The Nintendo Switch: Four Questions Nintendo Needs To Answer

Nintendo unveiled its brand new games console, Switch, in a brief video on Friday, and so far the reception from pundits and the internet has been overwhelmingly positive. It’s an early win for a company that’s made a habit of confusing just about everybody with its last few hardware reveals, including the 2DS, New 3DS and Wii U.

The presentation — which introduced the concept of a handheld device that can plug into your TV for a more console-like experience — was quite brief, with more details expected to roll out ahead of the March 2017 launch. By clearly showing the Switch being played like a traditional console, and then showing the little “Joy-Con” controller modules snapping off a controller and onto the machine itself to transform it into a handheld, Nintendo made a coherent pitch for what looks like an awesome device.

Yet if past game console launches have taught us anything, it’s that platform holders need to get out in front any misunderstandings or unsureties as soon as possible. The gaming world seems ready to buy in now, but some unwelcome clarification or hidden caveat revealed near launch could undo months of good will (see Sony’s PlayStation Vita).

With that in mind, here are four questions Nintendo should probably address sooner rather than later.

What’s in the box?

The main thrust of the commercial was that you can play your games anywhere, in a multitude of different ways. Using a combination of the Switch console, Joy-Con controller modules, Joy-Con grip, Switch TV Dock and Switch Pro Controller, the gamers in the footage where ready to go whether they were at home, at the park or at a party with friends.

One question that remains unanswered, however, is how much of that stuff is included as part of the core Switch experience and how much is sold separately.

One has to assume that the Pro Controller is an optional extra, as the Joy-Cons and Joy-Con Grip combine to make a functional controller on their own. But I wouldn’t be entirely surprised if it turned out the Grip or even the TV dock were optional extras as well, with only the core handheld-style device included in the box.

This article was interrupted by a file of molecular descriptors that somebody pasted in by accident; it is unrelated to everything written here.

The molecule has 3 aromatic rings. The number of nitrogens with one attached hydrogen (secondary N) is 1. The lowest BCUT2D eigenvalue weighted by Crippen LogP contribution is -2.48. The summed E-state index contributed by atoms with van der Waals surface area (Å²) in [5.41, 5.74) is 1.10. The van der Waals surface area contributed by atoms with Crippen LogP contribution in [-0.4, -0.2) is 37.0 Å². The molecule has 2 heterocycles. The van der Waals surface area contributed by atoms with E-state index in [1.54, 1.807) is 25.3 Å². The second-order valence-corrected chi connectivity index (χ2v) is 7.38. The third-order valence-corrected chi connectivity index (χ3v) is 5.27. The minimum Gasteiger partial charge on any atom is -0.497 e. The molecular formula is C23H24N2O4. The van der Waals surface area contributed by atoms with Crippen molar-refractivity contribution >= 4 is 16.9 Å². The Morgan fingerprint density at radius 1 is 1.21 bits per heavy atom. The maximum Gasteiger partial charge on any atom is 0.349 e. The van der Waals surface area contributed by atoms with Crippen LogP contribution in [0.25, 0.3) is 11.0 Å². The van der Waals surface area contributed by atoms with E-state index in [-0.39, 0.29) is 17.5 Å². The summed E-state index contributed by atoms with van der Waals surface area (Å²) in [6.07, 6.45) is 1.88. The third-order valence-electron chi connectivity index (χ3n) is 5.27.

Of course whether or not consumers are fine with this will depend largely on the Switch’s price, which is yet to be announced. If the core cost exceeds $400, it may be difficult to sell consumers on paying extra on top to get the full experience promised by the reveal.

Where will I put all my games?

Switch games you buy at brick-and-mortar stores will come on cartridges, which offer plenty of advantages over optical media when it comes to gaming on the go. You can keep carts in your pockets or floating around in your bag, and you don’t have to worry about fragile internal disc trays when the thing’s bouncing around in the backseat of your car.

But with previous leaks indicating that the Switch will only have 32GB of internal storage, there’s a question around where digital games and other non-game data will go.

Modern games have updates and downloadable content that take up space on the system storage, not to mention the fact that many prefer to forego physical media and just buy and download their games from online stores (especially for mobile devices). Given this, a game like Skyrim could easily exhaust 32GB all on its own.

The solution on 3DS, and arguably the best solution for Switch, is an SD card slot. Users who will get most of their games on cartridge and don’t plan to go online much can get a cheap 16GB card, while those who want to fill up on downloads can grab something much bigger.